There are lines in the play that may have been com- prehensible in 1987, but which never got the laughter they deserved because, for one instance, the reference in a line goes back to the 1920s and 1930s. I'm speaking here of a reference to Marie of Rumania, who became synonymous for all royalty exiled to the United States (there is a whole genre of drawing-room comedies in 1930s American films about penurious aristocrats). With all the geopolitical changes of the last 30 years, there certainly must be a ruler around who's well enough known to substitute for the now-forgotten Marie. There are several other references which escape my mind right now, but they too are odd and out of time, and did not result in any laughter either. It doesn't mean a playwright has to a text, but subtle updates might be called for in places.
As I watched the play, I realized that the performances given by the members of this cast can, for the most part, focus on the whole or just one particular quality of a character that Durang has brought to life. For example, Megan Carder gave an excellent accounting of Mrs. Charlotte Wallace, one of the two therapists in the show. She hit all the right notes, scoring a great reaction from the audience. Her performance contained so many original idiosyncratic touches it lit up the stage.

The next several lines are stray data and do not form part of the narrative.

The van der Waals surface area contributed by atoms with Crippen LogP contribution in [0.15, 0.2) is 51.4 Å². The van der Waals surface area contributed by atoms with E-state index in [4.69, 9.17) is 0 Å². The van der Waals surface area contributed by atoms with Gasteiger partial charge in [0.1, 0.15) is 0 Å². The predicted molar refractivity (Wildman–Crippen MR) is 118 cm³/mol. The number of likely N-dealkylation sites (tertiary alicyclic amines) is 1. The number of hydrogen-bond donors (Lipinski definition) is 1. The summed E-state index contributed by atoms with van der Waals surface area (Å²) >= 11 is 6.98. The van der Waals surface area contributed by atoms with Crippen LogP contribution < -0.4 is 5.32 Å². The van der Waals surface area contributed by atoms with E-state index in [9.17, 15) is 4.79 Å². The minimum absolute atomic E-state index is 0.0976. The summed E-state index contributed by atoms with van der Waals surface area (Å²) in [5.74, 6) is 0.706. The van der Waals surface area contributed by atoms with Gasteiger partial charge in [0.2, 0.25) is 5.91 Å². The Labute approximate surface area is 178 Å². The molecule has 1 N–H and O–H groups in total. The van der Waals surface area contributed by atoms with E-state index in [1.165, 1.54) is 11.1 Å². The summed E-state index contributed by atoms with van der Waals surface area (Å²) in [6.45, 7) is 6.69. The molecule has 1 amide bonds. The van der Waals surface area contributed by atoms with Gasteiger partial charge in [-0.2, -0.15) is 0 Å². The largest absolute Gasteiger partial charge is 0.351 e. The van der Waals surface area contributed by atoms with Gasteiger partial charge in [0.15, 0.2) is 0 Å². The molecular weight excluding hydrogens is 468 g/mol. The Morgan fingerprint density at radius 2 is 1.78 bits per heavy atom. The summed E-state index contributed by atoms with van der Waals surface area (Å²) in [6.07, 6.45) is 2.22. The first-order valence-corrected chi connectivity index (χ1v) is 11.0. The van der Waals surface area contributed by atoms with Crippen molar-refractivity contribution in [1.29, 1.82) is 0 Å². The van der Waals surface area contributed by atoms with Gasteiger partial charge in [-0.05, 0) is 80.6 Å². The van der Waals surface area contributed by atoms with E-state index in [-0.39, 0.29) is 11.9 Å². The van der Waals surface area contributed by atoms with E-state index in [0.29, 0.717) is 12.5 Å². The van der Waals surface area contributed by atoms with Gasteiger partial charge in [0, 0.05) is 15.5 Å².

On the other hand, Jason P. Lorber's portrayal of Bruce, the plays protagonist, was too physically and vocally ambivalent from the outset, thereby undercutting some of the humor of the play.
At least, thank goodness, he was not as overly aware of the fact that his character and his portrayal of same were supposed to be "funny," the way that Geoffrey Stewart was with his characterization of Dr. Stuart Framingham. Stewart did not seem the least bit amusing to me, and his relationship with Prudence (Jana Beagley) was far too aggressive to be funny or to be taken as ambivalent. Maybe the cowboy shirt, jeans, and boots were meant to help him find his character, but they didn't.